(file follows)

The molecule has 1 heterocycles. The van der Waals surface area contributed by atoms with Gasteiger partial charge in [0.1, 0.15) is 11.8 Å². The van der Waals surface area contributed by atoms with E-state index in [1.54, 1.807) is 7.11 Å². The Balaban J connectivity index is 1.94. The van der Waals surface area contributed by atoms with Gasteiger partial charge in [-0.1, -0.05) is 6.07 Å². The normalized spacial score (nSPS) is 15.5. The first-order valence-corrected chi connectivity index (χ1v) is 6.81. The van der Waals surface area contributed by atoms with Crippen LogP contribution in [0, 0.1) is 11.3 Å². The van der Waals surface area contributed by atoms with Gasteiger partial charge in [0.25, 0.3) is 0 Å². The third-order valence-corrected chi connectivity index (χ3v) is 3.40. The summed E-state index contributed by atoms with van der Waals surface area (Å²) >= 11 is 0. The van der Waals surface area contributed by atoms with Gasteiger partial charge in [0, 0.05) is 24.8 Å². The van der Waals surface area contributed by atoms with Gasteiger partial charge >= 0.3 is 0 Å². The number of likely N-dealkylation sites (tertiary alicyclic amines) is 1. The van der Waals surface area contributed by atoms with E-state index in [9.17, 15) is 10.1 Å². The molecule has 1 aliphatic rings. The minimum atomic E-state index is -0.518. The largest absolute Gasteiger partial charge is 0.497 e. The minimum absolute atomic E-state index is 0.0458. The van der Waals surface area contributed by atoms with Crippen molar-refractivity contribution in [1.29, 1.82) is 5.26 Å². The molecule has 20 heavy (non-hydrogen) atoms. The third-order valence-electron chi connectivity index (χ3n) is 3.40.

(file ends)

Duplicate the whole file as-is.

The molecule has 1 heterocycles. The van der Waals surface area contributed by atoms with Gasteiger partial charge in [0.1, 0.15) is 11.8 Å². The van der Waals surface area contributed by atoms with E-state index in [1.54, 1.807) is 7.11 Å². The Balaban J connectivity index is 1.94. The van der Waals surface area contributed by atoms with Gasteiger partial charge in [-0.1, -0.05) is 6.07 Å². The normalized spacial score (nSPS) is 15.5. The first-order valence-corrected chi connectivity index (χ1v) is 6.81. The van der Waals surface area contributed by atoms with Crippen LogP contribution in [0, 0.1) is 11.3 Å². The van der Waals surface area contributed by atoms with Gasteiger partial charge in [0.25, 0.3) is 0 Å². The third-order valence-corrected chi connectivity index (χ3v) is 3.40. The summed E-state index contributed by atoms with van der Waals surface area (Å²) >= 11 is 0. The van der Waals surface area contributed by atoms with Gasteiger partial charge in [0, 0.05) is 24.8 Å². The van der Waals surface area contributed by atoms with Gasteiger partial charge >= 0.3 is 0 Å². The number of likely N-dealkylation sites (tertiary alicyclic amines) is 1. The van der Waals surface area contributed by atoms with E-state index in [9.17, 15) is 10.1 Å². The molecule has 1 aliphatic rings. The minimum atomic E-state index is -0.518. The largest absolute Gasteiger partial charge is 0.497 e. The minimum absolute atomic E-state index is 0.0458. The van der Waals surface area contributed by atoms with Crippen molar-refractivity contribution in [1.29, 1.82) is 5.26 Å². The molecule has 20 heavy (non-hydrogen) atoms. The third-order valence-electron chi connectivity index (χ3n) is 3.40.